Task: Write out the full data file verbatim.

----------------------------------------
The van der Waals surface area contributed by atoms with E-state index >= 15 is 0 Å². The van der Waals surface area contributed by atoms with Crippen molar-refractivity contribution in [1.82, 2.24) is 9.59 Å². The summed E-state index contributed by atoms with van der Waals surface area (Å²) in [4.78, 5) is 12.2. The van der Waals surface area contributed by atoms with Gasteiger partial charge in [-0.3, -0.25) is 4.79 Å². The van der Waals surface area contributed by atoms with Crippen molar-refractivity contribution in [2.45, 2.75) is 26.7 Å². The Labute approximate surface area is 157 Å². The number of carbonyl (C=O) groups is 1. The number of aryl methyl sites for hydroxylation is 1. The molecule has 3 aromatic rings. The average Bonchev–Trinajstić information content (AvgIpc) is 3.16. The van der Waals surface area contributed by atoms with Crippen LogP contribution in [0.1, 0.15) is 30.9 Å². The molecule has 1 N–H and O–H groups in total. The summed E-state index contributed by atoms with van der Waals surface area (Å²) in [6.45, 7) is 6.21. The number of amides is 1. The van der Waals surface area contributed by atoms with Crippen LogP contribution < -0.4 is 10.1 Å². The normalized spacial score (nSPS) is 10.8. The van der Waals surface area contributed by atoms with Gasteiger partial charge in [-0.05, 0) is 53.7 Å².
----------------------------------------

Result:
The van der Waals surface area contributed by atoms with E-state index >= 15 is 0 Å². The van der Waals surface area contributed by atoms with Crippen molar-refractivity contribution in [1.82, 2.24) is 9.59 Å². The summed E-state index contributed by atoms with van der Waals surface area (Å²) in [4.78, 5) is 12.2. The van der Waals surface area contributed by atoms with Gasteiger partial charge in [-0.3, -0.25) is 4.79 Å². The van der Waals surface area contributed by atoms with Crippen molar-refractivity contribution in [2.45, 2.75) is 26.7 Å². The Labute approximate surface area is 157 Å². The number of carbonyl (C=O) groups is 1. The number of aryl methyl sites for hydroxylation is 1. The molecule has 3 aromatic rings. The average Bonchev–Trinajstić information content (AvgIpc) is 3.16. The van der Waals surface area contributed by atoms with Crippen LogP contribution in [0.1, 0.15) is 30.9 Å². The molecule has 1 N–H and O–H groups in total. The summed E-state index contributed by atoms with van der Waals surface area (Å²) in [6.45, 7) is 6.21. The number of amides is 1. The van der Waals surface area contributed by atoms with Crippen LogP contribution < -0.4 is 10.1 Å². The normalized spacial score (nSPS) is 10.8. The van der Waals surface area contributed by atoms with Gasteiger partial charge in [-0.05, 0) is 53.7 Å².